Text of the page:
Post any thoughts on same-sex marriage in Iowa in this thread. The Des Moines Register reports that Iowa’s leading gay wedding planner may star in a television “docu-reality series” about his work. Beau Fodor created Gay Weddings With Panache soon after the Varnum v Brien decision was announced last year.

UPDATE: On Sunday the Des Moines Register published results from a Selzer and Co. Iowa poll of 501 likely Iowa Republican primary voters, which was in the field from June 1 through June 3. The survey included several questions about gay marriage. About 77 percent of likely GOP primary voters agreed that “Iowans should have a chance to vote on changing the constitution to specifically ban gay marriage,” but 20 percent disagreed with that statement. Meanwhile, only 50 percent of likely GOP primary voters agreed that “Iowans should vote to remove current Supreme Court justices from their office because of their decision on gay marriage.” About 45 percent disagreed with that statement. Regarding the statement, “Some Iowans have overreacted to this issue, and having gay marriage in Iowa is just not that big a deal,” 35 percent of likely Republican primary voters agreed, while 62 percent disagreed. I find those numbers encouraging.

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Iowa Department of Public Health having trouble with marriage equality

When some Republicans tried to convince county recorders not to issue marriage licenses to same-sex couples last April, Iowa Department of Public Health officials made clear that ignoring the Iowa Supreme Court’s Varnum v Brien ruling was not an option. Unfortunately, the IDPH has determined that marriage equality does not require equal treatment for married gay couples who become parents. Now IDPH Director Tom Newton has foolishly decided to fight a lawsuit brought by a married lesbian couple seeking to have the non-birthing spouse listed on their child’s birth certificate. Heather and Melissa Gartner sued senior IDPH officials on behalf of their daughter this week, having tried and failed to resolve the matter through administrative channels.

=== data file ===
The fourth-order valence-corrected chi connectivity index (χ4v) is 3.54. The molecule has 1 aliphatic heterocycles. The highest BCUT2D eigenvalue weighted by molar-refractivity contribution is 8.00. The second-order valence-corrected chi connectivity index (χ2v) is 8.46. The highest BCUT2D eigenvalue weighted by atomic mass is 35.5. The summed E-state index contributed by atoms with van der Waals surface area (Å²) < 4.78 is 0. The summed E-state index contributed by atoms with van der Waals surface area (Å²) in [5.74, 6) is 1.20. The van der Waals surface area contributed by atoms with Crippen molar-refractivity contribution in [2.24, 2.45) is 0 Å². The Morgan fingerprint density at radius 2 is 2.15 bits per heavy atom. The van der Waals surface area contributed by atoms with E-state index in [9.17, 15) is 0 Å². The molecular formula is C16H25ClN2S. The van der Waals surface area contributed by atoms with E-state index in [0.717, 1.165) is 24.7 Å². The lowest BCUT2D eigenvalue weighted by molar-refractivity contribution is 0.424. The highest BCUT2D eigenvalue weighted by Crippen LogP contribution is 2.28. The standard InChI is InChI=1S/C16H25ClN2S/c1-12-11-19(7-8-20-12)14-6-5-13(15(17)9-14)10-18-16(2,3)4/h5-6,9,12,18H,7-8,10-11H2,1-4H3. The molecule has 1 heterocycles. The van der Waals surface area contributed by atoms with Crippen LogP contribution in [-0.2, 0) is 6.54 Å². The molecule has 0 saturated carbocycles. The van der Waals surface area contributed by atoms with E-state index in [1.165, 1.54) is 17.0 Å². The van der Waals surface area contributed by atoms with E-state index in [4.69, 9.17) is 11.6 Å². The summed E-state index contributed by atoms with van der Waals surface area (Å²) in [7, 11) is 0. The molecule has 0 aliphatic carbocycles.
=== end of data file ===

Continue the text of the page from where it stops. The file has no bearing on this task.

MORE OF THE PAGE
Based on advice from the Iowa Attorney General’s Office, the IDPH contends that the non-birthing spouse must complete the adoption process in order to be listed as the second parent on a child’s birth certificate, even if the child was born after the parents were legally married. I’m a big fan of Attorney General Tom Miller, but his office blew it on this one.  

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Marriage equality anniversary thread

One year ago today, the Iowa Supreme Court’s Varnum v Brien ruling went into effect. From April 27, 2009 through the end of last year, at least 1,783 same-sex couples received marriage licenses in Iowa. The real number is probably higher, because about 900 marriage licenses did not specify the gender of the couple involved. Despite a petition drive led by some Iowa Republicans and the Iowa Family Policy Center, not a single county recorder denied a marriage license to a same-sex couple.

Although all three Republican candidates for governor say they want to overturn the Varnum v Brien ruling, marriage equality is probably here to stay. Conservative groups are not urging voters to pass a ballot initiative calling for a constitutional convention, which would be the quickest path to amend the Iowa constitution. Bob Vander Plaats probably won’t win the Republican nomination for governor, much less the November election, and even if he did, his plan to halt gay marriage by executive order is a non-starter.